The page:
BELGIAN ENDIVE
CARE: Refrigerate at 38 degrees. Do not mist. Keep endive away from light as much as possible.
NUTRITIONAL VALUE: Belgian endive is a good source of fiber, iron and potassium.
AVAILABILITY: Year-round

(May 1) Belgian endive is one of three major endive varieties, also including curly endive and escarole. It is often confused with chicory, its close relative. Belgian endive is unique because it is grown in darkness using a labor-intensive technique called blanching, according to epicurious.com. The heads are made of tightly compact cream- to yellow-colored leaves with a slightly bitter taste. Light turns the leaves green and bitter, which is why it is grown in darkness and why you should be careful not to keep endive under display lights for too long. Also, advise customers to store endive wrapped in a paper towel in plastic.

Endive, like kale, can be added to salads or cooked slightly. Its taste is mildly bitter, somewhat like arugula, and consumers may have tasted it in Chinese stir-fry.

Belgian endive has increased in popularity in the past 15 years, says Robert Morse, department head for Davalan Sales, representing Direct Ethnic Marketers Inc. in Los Angeles. Much of this increase is because product is now grown domestically in California by growers who also merchandise their product, Morse says. One California grower has gone out to restaurants, hotels, wine tastings and retail stores to do demonstrations of the leafy vegetable, Morse says. He suggests in-store sampling of raw and cooked Belgian endive, with different flavors to inspire different uses. Try endive leaves topped with various dressings, small cups of mixed salad including endive or stir-fry with Belgian endive.

At Snyders IGA, a single store in Edmond, Okla., Belgian endive is displayed in a black wicker basket with special signage and point-of-purchase materials explaining how to use the product, says Larry Alsup, produce manager and supervisor. He displays it near asparagus, artichokes and eggplant because they can all be used in stir-fry, he says. The store normally sells endive for $6.99 a head and sells about two cases a week, Alsup says. Although sales are fairly steady throughout the year, they often pick up slightly around Chinese New Year.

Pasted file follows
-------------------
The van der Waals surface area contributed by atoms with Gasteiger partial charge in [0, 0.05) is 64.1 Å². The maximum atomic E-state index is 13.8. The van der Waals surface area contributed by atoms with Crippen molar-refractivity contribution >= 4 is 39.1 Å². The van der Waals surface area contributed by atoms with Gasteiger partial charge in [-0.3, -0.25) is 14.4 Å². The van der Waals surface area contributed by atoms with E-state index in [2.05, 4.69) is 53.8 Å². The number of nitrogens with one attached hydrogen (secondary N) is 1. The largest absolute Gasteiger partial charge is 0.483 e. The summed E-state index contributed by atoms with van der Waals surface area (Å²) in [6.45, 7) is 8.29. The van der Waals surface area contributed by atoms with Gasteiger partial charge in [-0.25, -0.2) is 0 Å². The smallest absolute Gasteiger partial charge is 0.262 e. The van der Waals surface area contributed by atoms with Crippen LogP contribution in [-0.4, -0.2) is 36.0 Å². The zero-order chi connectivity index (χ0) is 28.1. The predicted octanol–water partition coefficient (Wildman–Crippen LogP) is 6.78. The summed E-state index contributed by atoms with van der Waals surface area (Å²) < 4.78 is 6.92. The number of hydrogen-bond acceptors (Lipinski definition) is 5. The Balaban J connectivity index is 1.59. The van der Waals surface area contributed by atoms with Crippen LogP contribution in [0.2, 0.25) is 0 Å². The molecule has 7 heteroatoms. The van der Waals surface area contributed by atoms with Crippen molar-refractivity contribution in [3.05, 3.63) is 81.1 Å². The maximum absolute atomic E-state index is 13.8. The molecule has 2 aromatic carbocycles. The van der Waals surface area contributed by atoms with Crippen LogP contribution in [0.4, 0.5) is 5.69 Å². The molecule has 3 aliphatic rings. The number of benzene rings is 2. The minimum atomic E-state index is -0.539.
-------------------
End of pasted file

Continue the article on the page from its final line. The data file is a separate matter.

At Ream’s Food Store in Salt Lake City, one of 11 stores, Belgian endive is displayed with other specialties like Italian eggplant and grape tomatoes, and near mushrooms and alfalfa sprouts, where people are looking for other salad toppings, says Rick Williams, produce supervisor. He says the store sometimes displays recipes or idea cards that mostly focus on enhancing salads or making different types of salads. People also use the item on hors d’oeuvres trays and in soups, he says.

“The people who do want it will ask for it, and if you don’t have it … they’ll tell you to bring it back in,” he says. Ream’s sells 8-12 pounds of Belgian endive each week at $1.99 a pound, Williams says.

At Atlantic Food Mart, a single store in Reading, Mass., endive is displayed in the salad case with bagged salad, baby spinach, romaine hearts and sprouts, says Del Marion, produce director.

Marion displays it in a single or double row near the alfalfa sprouts. The single-file rows keep the smallest amount of the vegetable exposed to light, and the rounded heads stand out next to alfalfa sprouts, he says. Only about eight heads are displayed at a time to keep them protected from the light, he says.

Belgian endive’s popularity may vary from place to place. In California, the vegetable has grown so popular that it’s hardly a specialty anymore, says Ronald Zamora, general manager of Cooseman’s Miami Inc., Miami. He says education materials aren’t as necessary as they were in the past because people have become familiar with the product and its uses.